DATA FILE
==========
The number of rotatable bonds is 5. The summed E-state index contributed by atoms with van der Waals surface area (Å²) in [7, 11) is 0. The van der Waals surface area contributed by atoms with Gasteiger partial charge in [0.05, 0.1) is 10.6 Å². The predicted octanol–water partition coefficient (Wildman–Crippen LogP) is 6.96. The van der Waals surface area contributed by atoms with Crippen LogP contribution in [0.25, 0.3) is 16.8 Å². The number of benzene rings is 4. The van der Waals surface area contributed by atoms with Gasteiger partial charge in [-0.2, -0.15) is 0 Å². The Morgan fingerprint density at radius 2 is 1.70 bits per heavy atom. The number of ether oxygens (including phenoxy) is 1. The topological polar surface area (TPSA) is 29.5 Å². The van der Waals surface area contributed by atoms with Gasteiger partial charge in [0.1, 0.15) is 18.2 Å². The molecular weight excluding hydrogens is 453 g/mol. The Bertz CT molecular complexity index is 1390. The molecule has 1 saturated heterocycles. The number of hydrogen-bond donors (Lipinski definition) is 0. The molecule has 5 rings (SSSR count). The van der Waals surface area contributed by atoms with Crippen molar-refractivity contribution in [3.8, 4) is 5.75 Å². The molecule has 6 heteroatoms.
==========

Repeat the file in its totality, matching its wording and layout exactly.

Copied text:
The number of rotatable bonds is 5. The summed E-state index contributed by atoms with van der Waals surface area (Å²) in [7, 11) is 0. The van der Waals surface area contributed by atoms with Gasteiger partial charge in [0.05, 0.1) is 10.6 Å². The predicted octanol–water partition coefficient (Wildman–Crippen LogP) is 6.96. The van der Waals surface area contributed by atoms with Crippen LogP contribution in [0.25, 0.3) is 16.8 Å². The number of benzene rings is 4. The van der Waals surface area contributed by atoms with Gasteiger partial charge in [-0.2, -0.15) is 0 Å². The Morgan fingerprint density at radius 2 is 1.70 bits per heavy atom. The number of ether oxygens (including phenoxy) is 1. The topological polar surface area (TPSA) is 29.5 Å². The van der Waals surface area contributed by atoms with Gasteiger partial charge in [0.1, 0.15) is 18.2 Å². The molecular weight excluding hydrogens is 453 g/mol. The Bertz CT molecular complexity index is 1390. The molecule has 1 saturated heterocycles. The number of hydrogen-bond donors (Lipinski definition) is 0. The molecule has 5 rings (SSSR count). The van der Waals surface area contributed by atoms with Crippen molar-refractivity contribution in [3.8, 4) is 5.75 Å². The molecule has 6 heteroatoms.